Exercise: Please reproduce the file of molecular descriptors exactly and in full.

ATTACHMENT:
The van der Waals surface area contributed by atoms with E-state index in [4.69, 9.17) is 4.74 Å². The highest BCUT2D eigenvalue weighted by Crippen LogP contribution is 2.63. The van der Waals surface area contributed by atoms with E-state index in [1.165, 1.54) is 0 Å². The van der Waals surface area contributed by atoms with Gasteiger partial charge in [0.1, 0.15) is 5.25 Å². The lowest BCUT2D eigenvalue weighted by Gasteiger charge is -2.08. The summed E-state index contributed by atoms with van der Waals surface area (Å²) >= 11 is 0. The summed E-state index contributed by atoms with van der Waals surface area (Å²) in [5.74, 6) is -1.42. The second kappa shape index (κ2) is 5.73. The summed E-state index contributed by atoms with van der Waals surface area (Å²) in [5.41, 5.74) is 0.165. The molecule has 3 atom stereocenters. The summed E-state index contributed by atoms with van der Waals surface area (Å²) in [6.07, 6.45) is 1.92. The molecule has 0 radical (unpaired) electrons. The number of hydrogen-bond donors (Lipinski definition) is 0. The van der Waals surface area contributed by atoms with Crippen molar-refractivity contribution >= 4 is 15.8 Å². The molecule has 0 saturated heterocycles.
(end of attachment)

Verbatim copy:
The van der Waals surface area contributed by atoms with E-state index in [4.69, 9.17) is 4.74 Å². The highest BCUT2D eigenvalue weighted by Crippen LogP contribution is 2.63. The van der Waals surface area contributed by atoms with E-state index in [1.165, 1.54) is 0 Å². The van der Waals surface area contributed by atoms with Gasteiger partial charge in [0.1, 0.15) is 5.25 Å². The lowest BCUT2D eigenvalue weighted by Gasteiger charge is -2.08. The summed E-state index contributed by atoms with van der Waals surface area (Å²) >= 11 is 0. The summed E-state index contributed by atoms with van der Waals surface area (Å²) in [5.74, 6) is -1.42. The second kappa shape index (κ2) is 5.73. The summed E-state index contributed by atoms with van der Waals surface area (Å²) in [5.41, 5.74) is 0.165. The molecule has 3 atom stereocenters. The summed E-state index contributed by atoms with van der Waals surface area (Å²) in [6.07, 6.45) is 1.92. The molecule has 0 radical (unpaired) electrons. The number of hydrogen-bond donors (Lipinski definition) is 0. The van der Waals surface area contributed by atoms with Crippen molar-refractivity contribution >= 4 is 15.8 Å². The molecule has 0 saturated heterocycles.